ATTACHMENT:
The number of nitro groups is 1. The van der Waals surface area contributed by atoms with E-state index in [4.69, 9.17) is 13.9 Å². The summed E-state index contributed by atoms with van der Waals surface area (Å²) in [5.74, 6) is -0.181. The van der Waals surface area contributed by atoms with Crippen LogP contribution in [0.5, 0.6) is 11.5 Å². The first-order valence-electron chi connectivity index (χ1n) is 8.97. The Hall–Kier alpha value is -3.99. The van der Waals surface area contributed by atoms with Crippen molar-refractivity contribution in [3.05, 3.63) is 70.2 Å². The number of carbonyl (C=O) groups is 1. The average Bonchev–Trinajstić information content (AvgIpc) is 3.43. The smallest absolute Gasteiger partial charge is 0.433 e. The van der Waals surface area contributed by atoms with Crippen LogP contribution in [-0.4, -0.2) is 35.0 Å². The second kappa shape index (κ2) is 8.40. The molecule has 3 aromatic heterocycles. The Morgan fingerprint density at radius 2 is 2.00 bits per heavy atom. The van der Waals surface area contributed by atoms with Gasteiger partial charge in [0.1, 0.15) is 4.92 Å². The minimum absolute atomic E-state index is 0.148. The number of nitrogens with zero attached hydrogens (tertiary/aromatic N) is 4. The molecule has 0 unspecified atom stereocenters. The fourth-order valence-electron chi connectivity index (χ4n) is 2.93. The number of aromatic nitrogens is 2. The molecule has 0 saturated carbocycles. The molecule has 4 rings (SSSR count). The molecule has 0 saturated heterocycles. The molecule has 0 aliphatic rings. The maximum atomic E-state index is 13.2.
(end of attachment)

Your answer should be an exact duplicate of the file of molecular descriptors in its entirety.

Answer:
The number of nitro groups is 1. The van der Waals surface area contributed by atoms with E-state index in [4.69, 9.17) is 13.9 Å². The summed E-state index contributed by atoms with van der Waals surface area (Å²) in [5.74, 6) is -0.181. The van der Waals surface area contributed by atoms with Crippen LogP contribution in [0.5, 0.6) is 11.5 Å². The first-order valence-electron chi connectivity index (χ1n) is 8.97. The Hall–Kier alpha value is -3.99. The van der Waals surface area contributed by atoms with Crippen molar-refractivity contribution in [3.05, 3.63) is 70.2 Å². The number of carbonyl (C=O) groups is 1. The average Bonchev–Trinajstić information content (AvgIpc) is 3.43. The smallest absolute Gasteiger partial charge is 0.433 e. The van der Waals surface area contributed by atoms with Crippen LogP contribution in [-0.4, -0.2) is 35.0 Å². The second kappa shape index (κ2) is 8.40. The molecule has 3 aromatic heterocycles. The Morgan fingerprint density at radius 2 is 2.00 bits per heavy atom. The van der Waals surface area contributed by atoms with Gasteiger partial charge in [0.1, 0.15) is 4.92 Å². The minimum absolute atomic E-state index is 0.148. The number of nitrogens with zero attached hydrogens (tertiary/aromatic N) is 4. The molecule has 0 unspecified atom stereocenters. The fourth-order valence-electron chi connectivity index (χ4n) is 2.93. The number of aromatic nitrogens is 2. The molecule has 0 saturated carbocycles. The molecule has 4 rings (SSSR count). The molecule has 0 saturated heterocycles. The molecule has 0 aliphatic rings. The maximum atomic E-state index is 13.2.